Like That Will Solve The Problem
One of the bills being considered by our illustrious legislators this year is to issue special bright yellow license plates for over 2000 strong habitual offenders. Yes, you read that right, there are over 2000 drivers in Maryland right now who have had three or more convictions for drunken driving. In baseball, three strikes and you are out. In Maryland, we give you a new license plate!
Prince Georges County Delegate, Marvin E. Holmes Jr., has introduced HB 164 to do just that. There are a ton of reasons why this is a bad idea including:
- what if a family member is driving that car
- what is the stigma of passengers
But the real question is why the hell is someone who had been convicted of drunk driving three or more times still driving at all? Obviously they have proven to be a menace on the road. They may have injured, ma imed, or killed someone, and Delegate Holmes wants to give them a license plate?
The simple answer is to start enforcing our drunken driving laws. Rather than giving people a slap on the wrist, what about some consequences? What did the $250 fine teach Maryland Delegate Herman L. Taylor II? Taylor was found passed out in a 7-11 parking lot in his running car and got a $250 fine. Or even the wife of our own Speaker of the House of Delegates, Michael Busch. His wife was caught driving under the influence on July 29, 2008 when she ran through a red light. She got lucky as well with a year probation and a $250 fine. Or what about the lobbyist (you know the legislators’ best friend) with 7 (yes count them, 7) drunken driving convictions who was sentenced to probation and a 28 day treatment plan. They didn’t even slap his wrist at all!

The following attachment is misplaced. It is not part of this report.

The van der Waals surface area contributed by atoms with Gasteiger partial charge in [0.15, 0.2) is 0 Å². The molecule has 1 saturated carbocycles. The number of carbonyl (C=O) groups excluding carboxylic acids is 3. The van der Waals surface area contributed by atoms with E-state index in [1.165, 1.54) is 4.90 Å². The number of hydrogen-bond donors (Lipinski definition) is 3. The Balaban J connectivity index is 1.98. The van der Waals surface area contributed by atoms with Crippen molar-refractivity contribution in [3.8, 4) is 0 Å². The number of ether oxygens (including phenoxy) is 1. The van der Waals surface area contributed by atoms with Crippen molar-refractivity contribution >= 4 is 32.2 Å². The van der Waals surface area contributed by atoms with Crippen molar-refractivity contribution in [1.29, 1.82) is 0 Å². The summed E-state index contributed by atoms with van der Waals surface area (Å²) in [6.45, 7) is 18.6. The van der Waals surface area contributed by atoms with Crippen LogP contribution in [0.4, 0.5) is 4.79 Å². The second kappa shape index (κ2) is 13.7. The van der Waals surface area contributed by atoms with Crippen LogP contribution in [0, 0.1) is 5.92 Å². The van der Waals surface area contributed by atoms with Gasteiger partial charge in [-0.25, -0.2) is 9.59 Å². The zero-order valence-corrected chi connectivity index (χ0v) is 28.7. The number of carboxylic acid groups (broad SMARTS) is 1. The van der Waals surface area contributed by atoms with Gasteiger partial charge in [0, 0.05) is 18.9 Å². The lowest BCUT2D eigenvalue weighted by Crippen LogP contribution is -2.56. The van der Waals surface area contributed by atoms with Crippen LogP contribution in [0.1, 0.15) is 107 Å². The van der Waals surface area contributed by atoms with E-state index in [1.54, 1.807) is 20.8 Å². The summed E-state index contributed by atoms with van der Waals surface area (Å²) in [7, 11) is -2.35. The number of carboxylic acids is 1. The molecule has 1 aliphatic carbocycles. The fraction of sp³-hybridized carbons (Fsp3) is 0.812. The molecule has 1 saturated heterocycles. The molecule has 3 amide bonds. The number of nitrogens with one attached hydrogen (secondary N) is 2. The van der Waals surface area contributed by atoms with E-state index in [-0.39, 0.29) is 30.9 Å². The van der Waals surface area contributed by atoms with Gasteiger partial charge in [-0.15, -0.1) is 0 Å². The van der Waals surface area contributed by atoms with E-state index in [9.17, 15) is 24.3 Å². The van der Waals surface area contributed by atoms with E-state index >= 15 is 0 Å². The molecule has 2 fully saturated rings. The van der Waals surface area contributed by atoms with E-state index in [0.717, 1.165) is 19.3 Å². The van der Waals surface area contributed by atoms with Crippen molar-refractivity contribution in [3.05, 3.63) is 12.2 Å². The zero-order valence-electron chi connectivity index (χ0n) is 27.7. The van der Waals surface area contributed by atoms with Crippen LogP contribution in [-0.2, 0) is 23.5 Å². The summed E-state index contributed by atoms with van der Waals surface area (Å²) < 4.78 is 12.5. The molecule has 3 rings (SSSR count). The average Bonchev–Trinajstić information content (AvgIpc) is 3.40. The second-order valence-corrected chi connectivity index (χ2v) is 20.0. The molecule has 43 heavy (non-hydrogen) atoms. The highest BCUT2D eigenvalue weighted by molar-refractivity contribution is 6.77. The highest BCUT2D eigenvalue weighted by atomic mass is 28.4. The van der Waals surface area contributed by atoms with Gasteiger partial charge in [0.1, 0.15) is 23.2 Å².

Our judiciary needs to start taking their jobs seriously. Last month, there was a child killed by a twice convicted sexual predator. An Annapolis judge handed a convicted thief $20 and told him to go away. Prisoners have been absolved of murder because a judge felt they had a right to defend themselves with a hand-made knife.
The silly sentences are fine for the kid who stole a candy bar from the local Rite Aid, but when judges are presented with real criminals with real ramifications for their actions, they need to hand out real sentences. But no one is holding their breath for that day to come when the bench is often turned into a political payback machine. Did anyone hear about the Senate President’s son who was recently given a ten year seat on the bench?
Mock or not, that photo is in very poor taste.